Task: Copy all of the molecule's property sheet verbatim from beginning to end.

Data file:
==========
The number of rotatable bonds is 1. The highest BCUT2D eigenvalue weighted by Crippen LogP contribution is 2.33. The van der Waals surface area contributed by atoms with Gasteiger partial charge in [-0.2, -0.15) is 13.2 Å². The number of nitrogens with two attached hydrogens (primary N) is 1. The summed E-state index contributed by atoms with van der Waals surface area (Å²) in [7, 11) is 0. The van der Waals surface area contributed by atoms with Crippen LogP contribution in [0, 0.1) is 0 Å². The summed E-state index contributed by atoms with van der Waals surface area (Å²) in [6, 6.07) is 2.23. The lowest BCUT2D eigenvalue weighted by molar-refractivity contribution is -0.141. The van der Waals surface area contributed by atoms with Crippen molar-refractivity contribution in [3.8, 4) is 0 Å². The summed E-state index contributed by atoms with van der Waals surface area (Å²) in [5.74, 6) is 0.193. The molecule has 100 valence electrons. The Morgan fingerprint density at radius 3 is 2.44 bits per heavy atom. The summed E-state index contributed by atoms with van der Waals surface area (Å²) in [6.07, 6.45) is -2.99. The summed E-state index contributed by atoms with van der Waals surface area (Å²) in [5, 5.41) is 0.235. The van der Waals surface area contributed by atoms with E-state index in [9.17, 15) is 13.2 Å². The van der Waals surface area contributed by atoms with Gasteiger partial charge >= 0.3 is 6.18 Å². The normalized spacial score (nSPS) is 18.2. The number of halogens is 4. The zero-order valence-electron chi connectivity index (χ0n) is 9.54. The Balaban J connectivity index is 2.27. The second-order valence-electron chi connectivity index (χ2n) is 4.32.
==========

The number of rotatable bonds is 1. The highest BCUT2D eigenvalue weighted by Crippen LogP contribution is 2.33. The van der Waals surface area contributed by atoms with Gasteiger partial charge in [-0.2, -0.15) is 13.2 Å². The number of nitrogens with two attached hydrogens (primary N) is 1. The summed E-state index contributed by atoms with van der Waals surface area (Å²) in [7, 11) is 0. The van der Waals surface area contributed by atoms with Crippen LogP contribution in [0, 0.1) is 0 Å². The summed E-state index contributed by atoms with van der Waals surface area (Å²) in [6, 6.07) is 2.23. The lowest BCUT2D eigenvalue weighted by molar-refractivity contribution is -0.141. The van der Waals surface area contributed by atoms with Crippen molar-refractivity contribution in [3.8, 4) is 0 Å². The summed E-state index contributed by atoms with van der Waals surface area (Å²) in [5.74, 6) is 0.193. The molecule has 100 valence electrons. The Morgan fingerprint density at radius 3 is 2.44 bits per heavy atom. The summed E-state index contributed by atoms with van der Waals surface area (Å²) in [6.07, 6.45) is -2.99. The summed E-state index contributed by atoms with van der Waals surface area (Å²) in [5, 5.41) is 0.235. The van der Waals surface area contributed by atoms with E-state index in [9.17, 15) is 13.2 Å². The van der Waals surface area contributed by atoms with Gasteiger partial charge >= 0.3 is 6.18 Å². The normalized spacial score (nSPS) is 18.2. The number of halogens is 4. The zero-order valence-electron chi connectivity index (χ0n) is 9.54. The Balaban J connectivity index is 2.27. The second-order valence-electron chi connectivity index (χ2n) is 4.32.